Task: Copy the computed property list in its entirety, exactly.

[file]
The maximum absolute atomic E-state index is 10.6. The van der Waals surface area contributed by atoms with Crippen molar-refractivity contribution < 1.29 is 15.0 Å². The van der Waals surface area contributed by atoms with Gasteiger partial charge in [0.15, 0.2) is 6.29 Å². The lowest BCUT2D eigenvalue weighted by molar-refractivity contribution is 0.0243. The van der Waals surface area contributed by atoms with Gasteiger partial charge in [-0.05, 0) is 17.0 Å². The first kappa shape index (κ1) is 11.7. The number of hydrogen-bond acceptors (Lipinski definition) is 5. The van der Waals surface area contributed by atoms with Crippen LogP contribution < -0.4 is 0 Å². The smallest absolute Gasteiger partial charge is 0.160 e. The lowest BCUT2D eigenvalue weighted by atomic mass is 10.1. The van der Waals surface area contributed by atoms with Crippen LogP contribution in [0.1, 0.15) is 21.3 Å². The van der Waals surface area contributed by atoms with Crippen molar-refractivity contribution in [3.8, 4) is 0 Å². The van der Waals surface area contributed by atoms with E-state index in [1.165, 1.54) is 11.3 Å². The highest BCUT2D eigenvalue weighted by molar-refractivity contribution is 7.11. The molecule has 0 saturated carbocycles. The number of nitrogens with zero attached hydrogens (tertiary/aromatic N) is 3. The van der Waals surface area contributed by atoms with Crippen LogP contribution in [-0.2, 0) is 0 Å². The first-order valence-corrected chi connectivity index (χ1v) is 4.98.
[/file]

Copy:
The maximum absolute atomic E-state index is 10.6. The van der Waals surface area contributed by atoms with Crippen molar-refractivity contribution < 1.29 is 15.0 Å². The van der Waals surface area contributed by atoms with Gasteiger partial charge in [0.15, 0.2) is 6.29 Å². The lowest BCUT2D eigenvalue weighted by molar-refractivity contribution is 0.0243. The van der Waals surface area contributed by atoms with Gasteiger partial charge in [-0.05, 0) is 17.0 Å². The first kappa shape index (κ1) is 11.7. The number of hydrogen-bond acceptors (Lipinski definition) is 5. The van der Waals surface area contributed by atoms with Crippen LogP contribution < -0.4 is 0 Å². The smallest absolute Gasteiger partial charge is 0.160 e. The lowest BCUT2D eigenvalue weighted by atomic mass is 10.1. The van der Waals surface area contributed by atoms with Crippen LogP contribution in [0.1, 0.15) is 21.3 Å². The van der Waals surface area contributed by atoms with Crippen molar-refractivity contribution in [3.8, 4) is 0 Å². The van der Waals surface area contributed by atoms with E-state index in [1.165, 1.54) is 11.3 Å². The highest BCUT2D eigenvalue weighted by molar-refractivity contribution is 7.11. The molecule has 0 saturated carbocycles. The number of nitrogens with zero attached hydrogens (tertiary/aromatic N) is 3. The van der Waals surface area contributed by atoms with Crippen LogP contribution in [-0.2, 0) is 0 Å². The first-order valence-corrected chi connectivity index (χ1v) is 4.98.